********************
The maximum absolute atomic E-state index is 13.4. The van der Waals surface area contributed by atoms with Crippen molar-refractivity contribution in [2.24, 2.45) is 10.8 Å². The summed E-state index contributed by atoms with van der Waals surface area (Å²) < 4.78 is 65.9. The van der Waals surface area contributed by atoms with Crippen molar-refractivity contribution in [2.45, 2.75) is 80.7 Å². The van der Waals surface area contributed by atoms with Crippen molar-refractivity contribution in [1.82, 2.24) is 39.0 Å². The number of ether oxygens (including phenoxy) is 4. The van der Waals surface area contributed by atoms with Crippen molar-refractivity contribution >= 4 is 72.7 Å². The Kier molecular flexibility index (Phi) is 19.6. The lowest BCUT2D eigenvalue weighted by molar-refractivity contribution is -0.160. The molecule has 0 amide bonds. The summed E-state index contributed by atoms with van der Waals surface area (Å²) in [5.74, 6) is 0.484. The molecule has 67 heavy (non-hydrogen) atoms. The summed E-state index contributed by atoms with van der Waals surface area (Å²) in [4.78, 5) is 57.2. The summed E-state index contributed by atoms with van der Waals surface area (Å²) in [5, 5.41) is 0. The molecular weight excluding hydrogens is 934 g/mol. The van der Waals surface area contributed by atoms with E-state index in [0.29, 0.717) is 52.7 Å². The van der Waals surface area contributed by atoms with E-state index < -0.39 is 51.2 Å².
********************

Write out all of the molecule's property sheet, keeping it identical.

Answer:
The maximum absolute atomic E-state index is 13.4. The van der Waals surface area contributed by atoms with Crippen molar-refractivity contribution in [2.24, 2.45) is 10.8 Å². The summed E-state index contributed by atoms with van der Waals surface area (Å²) < 4.78 is 65.9. The van der Waals surface area contributed by atoms with Crippen molar-refractivity contribution in [2.45, 2.75) is 80.7 Å². The van der Waals surface area contributed by atoms with Crippen molar-refractivity contribution in [1.82, 2.24) is 39.0 Å². The number of ether oxygens (including phenoxy) is 4. The van der Waals surface area contributed by atoms with Crippen molar-refractivity contribution >= 4 is 72.7 Å². The Kier molecular flexibility index (Phi) is 19.6. The lowest BCUT2D eigenvalue weighted by molar-refractivity contribution is -0.160. The molecule has 0 amide bonds. The summed E-state index contributed by atoms with van der Waals surface area (Å²) in [5.74, 6) is 0.484. The molecule has 67 heavy (non-hydrogen) atoms. The summed E-state index contributed by atoms with van der Waals surface area (Å²) in [4.78, 5) is 57.2. The summed E-state index contributed by atoms with van der Waals surface area (Å²) in [5, 5.41) is 0. The molecular weight excluding hydrogens is 934 g/mol. The van der Waals surface area contributed by atoms with E-state index in [0.29, 0.717) is 52.7 Å². The van der Waals surface area contributed by atoms with E-state index < -0.39 is 51.2 Å².